Hiring William Philp had to be considered a coup for the Band. Born in 1842 in Cobourg, Philp started his musical career early (Daily Mercury, 14 July 1923). He began violin lessons at the age of eight and was teaching that instrument by the age of seventeen. He also learned to play the piano and organ.

He was still a teenager when appointed as the bandmaster of the 57th Rangers of Peterborough. In this capacity, his band and the band of the 60th Rifles performed for the Prince of Wales, later Edward VII, at Cobourg in 1862. He later moved to Port Hope, where he continued to be a bandmaster, while also giving piano and violin lessons. In addition, he joined the Rochester Conservatory of Music. In those days, two steamboat companies laid on trips between Port Hope and Rochester, three times a week. Passengers on each trip were entertained by live bands, so there was certainly a demand for good musicians.

Above is a photo of William Philp, date and provenance unknown, reproduced by kind permission of John Philp. (Cf. Guelph Civic Museums 1986.33.16) This picture may show William Philp in the uniform of the 13th Hussar Regiment, which he joined in 1872 upon their arrival in Ontario in response to the Fenian Raids (Mercury, 14 July 1923):
At the time of their arrival the Professor was taking a course at the Toronto Military School, and as he had always been fond of horses, he couldn't resist the temptation to enlist, so joined up with the English regiment, and was with them until they disbanded in 1875, when he was given his discharge.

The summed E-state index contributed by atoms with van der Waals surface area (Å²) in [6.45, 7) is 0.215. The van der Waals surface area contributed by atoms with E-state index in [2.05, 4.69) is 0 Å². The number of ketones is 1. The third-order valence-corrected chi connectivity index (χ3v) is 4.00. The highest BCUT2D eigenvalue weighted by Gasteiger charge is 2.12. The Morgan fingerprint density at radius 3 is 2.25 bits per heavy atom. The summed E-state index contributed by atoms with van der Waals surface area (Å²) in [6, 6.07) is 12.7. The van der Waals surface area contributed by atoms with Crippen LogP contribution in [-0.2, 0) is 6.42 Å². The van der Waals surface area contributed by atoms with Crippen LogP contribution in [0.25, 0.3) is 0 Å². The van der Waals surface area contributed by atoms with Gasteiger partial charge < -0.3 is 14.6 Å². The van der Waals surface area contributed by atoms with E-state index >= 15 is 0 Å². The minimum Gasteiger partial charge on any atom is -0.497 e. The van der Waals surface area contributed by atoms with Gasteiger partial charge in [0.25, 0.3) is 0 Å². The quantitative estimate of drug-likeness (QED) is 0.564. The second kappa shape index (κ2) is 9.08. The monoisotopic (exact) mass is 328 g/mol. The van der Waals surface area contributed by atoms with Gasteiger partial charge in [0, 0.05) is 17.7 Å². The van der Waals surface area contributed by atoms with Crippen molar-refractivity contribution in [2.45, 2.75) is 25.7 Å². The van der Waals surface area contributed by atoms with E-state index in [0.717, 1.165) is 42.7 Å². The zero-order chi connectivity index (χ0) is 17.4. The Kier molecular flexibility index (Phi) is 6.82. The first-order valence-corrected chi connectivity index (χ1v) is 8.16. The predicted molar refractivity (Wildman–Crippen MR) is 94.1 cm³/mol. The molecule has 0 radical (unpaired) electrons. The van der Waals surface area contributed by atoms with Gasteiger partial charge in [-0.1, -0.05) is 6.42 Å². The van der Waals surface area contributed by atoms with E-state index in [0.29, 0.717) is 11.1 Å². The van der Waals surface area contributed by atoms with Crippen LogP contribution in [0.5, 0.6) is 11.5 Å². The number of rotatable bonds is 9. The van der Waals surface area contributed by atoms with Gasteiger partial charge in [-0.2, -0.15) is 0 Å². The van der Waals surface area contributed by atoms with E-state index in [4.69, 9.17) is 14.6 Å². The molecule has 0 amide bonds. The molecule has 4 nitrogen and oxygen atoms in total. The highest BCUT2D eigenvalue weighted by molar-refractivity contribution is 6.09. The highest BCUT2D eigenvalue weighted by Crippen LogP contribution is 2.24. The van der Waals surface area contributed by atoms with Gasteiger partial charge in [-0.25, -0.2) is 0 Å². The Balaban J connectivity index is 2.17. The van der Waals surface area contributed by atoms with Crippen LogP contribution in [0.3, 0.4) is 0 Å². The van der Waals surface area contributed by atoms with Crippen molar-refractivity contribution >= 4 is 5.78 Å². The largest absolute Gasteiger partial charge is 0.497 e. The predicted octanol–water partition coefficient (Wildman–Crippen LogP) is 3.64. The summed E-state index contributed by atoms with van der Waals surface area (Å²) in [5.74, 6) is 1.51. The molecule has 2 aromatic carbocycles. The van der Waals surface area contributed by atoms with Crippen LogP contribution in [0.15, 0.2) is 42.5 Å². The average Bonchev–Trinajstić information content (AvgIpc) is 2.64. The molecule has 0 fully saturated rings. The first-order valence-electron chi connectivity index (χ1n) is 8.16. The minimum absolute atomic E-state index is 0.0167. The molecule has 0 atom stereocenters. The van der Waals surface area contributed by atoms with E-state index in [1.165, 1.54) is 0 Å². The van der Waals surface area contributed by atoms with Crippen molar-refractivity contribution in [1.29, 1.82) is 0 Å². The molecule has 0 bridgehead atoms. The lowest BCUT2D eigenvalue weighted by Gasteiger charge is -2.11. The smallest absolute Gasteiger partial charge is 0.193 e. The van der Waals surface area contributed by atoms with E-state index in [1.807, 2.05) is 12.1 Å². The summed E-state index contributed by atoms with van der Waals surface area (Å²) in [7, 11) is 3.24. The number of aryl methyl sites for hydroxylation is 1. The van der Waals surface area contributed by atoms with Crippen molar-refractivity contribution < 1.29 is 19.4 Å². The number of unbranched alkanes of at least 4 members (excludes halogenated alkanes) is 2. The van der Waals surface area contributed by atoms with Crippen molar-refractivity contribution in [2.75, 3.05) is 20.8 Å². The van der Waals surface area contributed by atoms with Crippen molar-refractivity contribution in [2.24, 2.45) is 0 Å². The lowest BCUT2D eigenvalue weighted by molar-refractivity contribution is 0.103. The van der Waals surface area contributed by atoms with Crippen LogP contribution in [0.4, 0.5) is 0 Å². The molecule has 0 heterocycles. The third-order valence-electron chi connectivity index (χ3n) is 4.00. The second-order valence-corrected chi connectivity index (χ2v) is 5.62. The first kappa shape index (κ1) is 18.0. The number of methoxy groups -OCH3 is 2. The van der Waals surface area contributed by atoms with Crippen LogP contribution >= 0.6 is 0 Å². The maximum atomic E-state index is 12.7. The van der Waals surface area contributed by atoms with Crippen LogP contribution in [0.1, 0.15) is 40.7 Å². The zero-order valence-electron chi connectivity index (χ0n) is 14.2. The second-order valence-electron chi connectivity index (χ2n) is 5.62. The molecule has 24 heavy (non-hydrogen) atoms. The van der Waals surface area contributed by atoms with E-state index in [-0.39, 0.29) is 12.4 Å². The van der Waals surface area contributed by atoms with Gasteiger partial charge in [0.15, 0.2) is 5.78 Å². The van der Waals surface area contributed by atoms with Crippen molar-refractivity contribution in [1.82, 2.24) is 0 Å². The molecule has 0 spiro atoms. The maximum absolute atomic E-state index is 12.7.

In 1877, Philp visited Guelph to judge a band competition sponsored by William Bell, the organ and piano manufacturer. Showing sound judgement, Philp took a liking to the Royal City and solicited the position of choirmaster at the Dublin Street Church. In addition, he became bandmaster of the Wellington Field Battery band.

Philp was enticed away to Winnipeg in 1882, then moving on to Sarnia, Chatham, London, Charlottesville, Virginia, and Waterloo. Upon Fred Stares' departure, Philp (now styled "Professor Philp") was recruited back to Guelph through the good offices of Billy Jones and George Sleeman. The hiring of such an accomplished and reputable bandmaster was a "red letter day" for the Royal City.

("Bandmaster Philp," looking forward to his return to Guelph; Daily Mercury, 2 May 1910. Cf. Guelph Civic Museums 1992.8.1)

The year 1910 was a good one for the GMS Band. It played many engagements and acquitted itself well. Arthur Parker notes that he made $50 playing for the Band that year, about $5 more than previous years, which suggests that Prof. Philp got off to a good start.

Prof. Philp led the GMS Band until 1923, when he took a leave of absence for his health. His second wife, Mary, died later that year. He passed away on 30 June 1925, having devoted so many of his 83 years to music, about 15 of those in Guelph. He is buried in Woodlawn Cemetery.

In 1910, the members of the GMS Band were:
Conductor Prof Wm Philp
Solo cornet Herbert Philp
Solo cornet George Walton
1st cornet John Johnson
2nd cornet Hugh Taylor
3rd cornet Wm McKen
Solo clarinet Ben Greybill
Solo clarinet Fred Sherlock
1st clarinet Gerald Garland
1st clarinet Bert Horrison
2nd clarinet Wm Hunter
2nd clarinet Norman Philp
Piccolo Alex Rundle
Bass clarinet Enoch Wisswell
Tenor saxophone Durward McGimsie
Solo horn Charles Metcalf
Solo horn Wm Wiley
Solo horn John Eby
3rd horn Edward Foster
4th horn Alfred Palmer
Solo trombone Alex Wilson
2nd trombone Fred Lynch
3rd trombone John Wildgast
Euphonium Chas Withington
Baritone HarryPalmer
Tenor horn J.B. Collins
BBb bass John Ziegler
BBb bass Sidney Cronk
Eb bass Charles Edwards
Eh bass Enoch Hazelwood
Snare drum Harold Gerrard
Bass drum Arthur Parker

The Guelph Civic Museums archives hold other group photos of the GMS Band from around the same time as the postcard above.

(From about 1907, in front of the Bank of Montreal building on St. George's Square; 2014.84.95)

(From about 1910, location uncertain; 1986.33.20.1)

Herbert William Philp, one of Prof. Philp's sons, fought in the Great War and died of the consequences in 1920.